If the Merck CEO had not done what he did, I don't know how many would have done have followed suit. To my mind, you know, the Johnson & Johnson CEO is a perfect example of a kind of profile and cowardice where he, you know, after confronting everything that happened, issued a statement saying, well, you know, I wish Trump had not said that but, you know, we're still going to stick with him.

And then after Trump disbanded the council, 15 minutes later, the CEO of Johnson & Johnson announces that he was going to quit the council which no longer existed now that Trump has disbanded it.

So that was really brave of him to once there was no council to resign off the council. I think that, you know, one of the reasons businesses and the fix and we have the kind of populist resentment that we have is that business leaders don't recognize they have enormous power. They have enormous credibility, they have enormous respect in this country and they have been using it very badly for the last 20 years.

Think about the financial crisis. Think about these kinds of things. They have to be broader society leaders and not just look at the bottom line.

LEMON: Thank you, admiral. Thank you, Fareed. I appreciate it.

When we come back, sources telling CNN that President Trump has no regrets about his press conference. Two men who have covered Trump extensively over the years, they will join me next and we'll break that down. They're going to breakdown his comments on race throughout the years. What you hear might surprise you.


LEMON: Many people speaking out against Donald Trump for his Charlottesville comments. Quoting Maya Angelou when someone shows you who they are believe them the first time.

I want to bring in now CNN contributor Michael D'Antonio, the author of "The Truth About Trump," and Tim O'Brien, the author of "Trump Nation: The Art of being the Donald."

Hello to both of you. Michael, I just -- I just want to play something. I play this earlier in the week. This is a clip from Donald Trump. It was way back in 2000 and he was speaking about why he didn't want to be associated with David Duke.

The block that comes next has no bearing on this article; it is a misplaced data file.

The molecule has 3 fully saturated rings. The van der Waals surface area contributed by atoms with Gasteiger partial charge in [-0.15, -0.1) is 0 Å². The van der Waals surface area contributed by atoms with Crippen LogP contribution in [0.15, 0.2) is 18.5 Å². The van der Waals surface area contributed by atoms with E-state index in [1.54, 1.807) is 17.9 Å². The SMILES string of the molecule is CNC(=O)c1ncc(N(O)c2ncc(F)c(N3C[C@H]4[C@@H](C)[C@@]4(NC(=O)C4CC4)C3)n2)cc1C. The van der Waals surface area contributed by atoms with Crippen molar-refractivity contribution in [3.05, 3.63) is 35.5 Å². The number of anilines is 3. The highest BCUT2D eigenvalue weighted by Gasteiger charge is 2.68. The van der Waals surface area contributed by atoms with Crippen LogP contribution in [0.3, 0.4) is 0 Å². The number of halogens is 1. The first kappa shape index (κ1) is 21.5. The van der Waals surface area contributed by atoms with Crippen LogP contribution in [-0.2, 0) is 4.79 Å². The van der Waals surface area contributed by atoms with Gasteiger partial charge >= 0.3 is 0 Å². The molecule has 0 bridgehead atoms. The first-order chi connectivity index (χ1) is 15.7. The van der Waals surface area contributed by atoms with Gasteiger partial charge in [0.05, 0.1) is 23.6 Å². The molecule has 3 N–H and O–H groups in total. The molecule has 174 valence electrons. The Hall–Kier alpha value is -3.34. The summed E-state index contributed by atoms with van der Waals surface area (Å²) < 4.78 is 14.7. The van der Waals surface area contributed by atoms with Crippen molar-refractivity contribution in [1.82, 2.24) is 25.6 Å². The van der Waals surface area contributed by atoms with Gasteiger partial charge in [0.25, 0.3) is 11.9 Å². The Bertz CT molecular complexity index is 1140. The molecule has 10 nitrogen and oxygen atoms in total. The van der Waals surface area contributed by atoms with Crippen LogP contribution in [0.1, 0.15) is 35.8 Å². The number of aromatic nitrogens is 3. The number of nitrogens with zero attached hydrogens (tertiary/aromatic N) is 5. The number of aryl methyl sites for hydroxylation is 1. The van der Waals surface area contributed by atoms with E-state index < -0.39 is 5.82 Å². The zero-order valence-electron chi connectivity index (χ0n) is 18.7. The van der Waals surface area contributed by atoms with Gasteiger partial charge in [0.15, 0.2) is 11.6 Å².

UNIDENTIFIED MALE: What do you see as the biggest problem with the Reform Party right now? DONALD TRUMP, PRESIDENT OF THE UNITED STATES: Well, you've David Duke

just joined. A bigot, a racist, a problem. I mean, this is not exactly the people you want in your party.


LEMON: So he was considering a run for president as a member of the Reform Party and then he decided not to do it because he didn't want to be associate would the likes of David Duke.


LEMON: Remember he said he told my colleague Jake Tapper in 2016, I have no idea who -- I don't know David Duke. So what happened to this, how do you reconcile these two versions of Donald Trump? The 2000 version and the 2016 to 2017 version of Donald Trump?

D'ANTONIO: Well, he's completely self-interested. This is a man whose priority is Donald Trump. Now that he's the President of the United States, everyone hoped he would change, hoped that somehow he had raised to the occasion. The office might make him presidential.

But it's the same fella who in 1972 screamed reverse discrimination when he was asked to obey the fair housing laws, the same guy who in the '90s took out the ad about the Central Park Five.

He is consistent with this self-aggrandizing appeal to racism when he wants to and then retreat from it when he thinks that will serve him.

LEMON: Right. So he denounced racism with that, but when it's politically expedient, you're saying that personally he can benefit from it personally then he uses...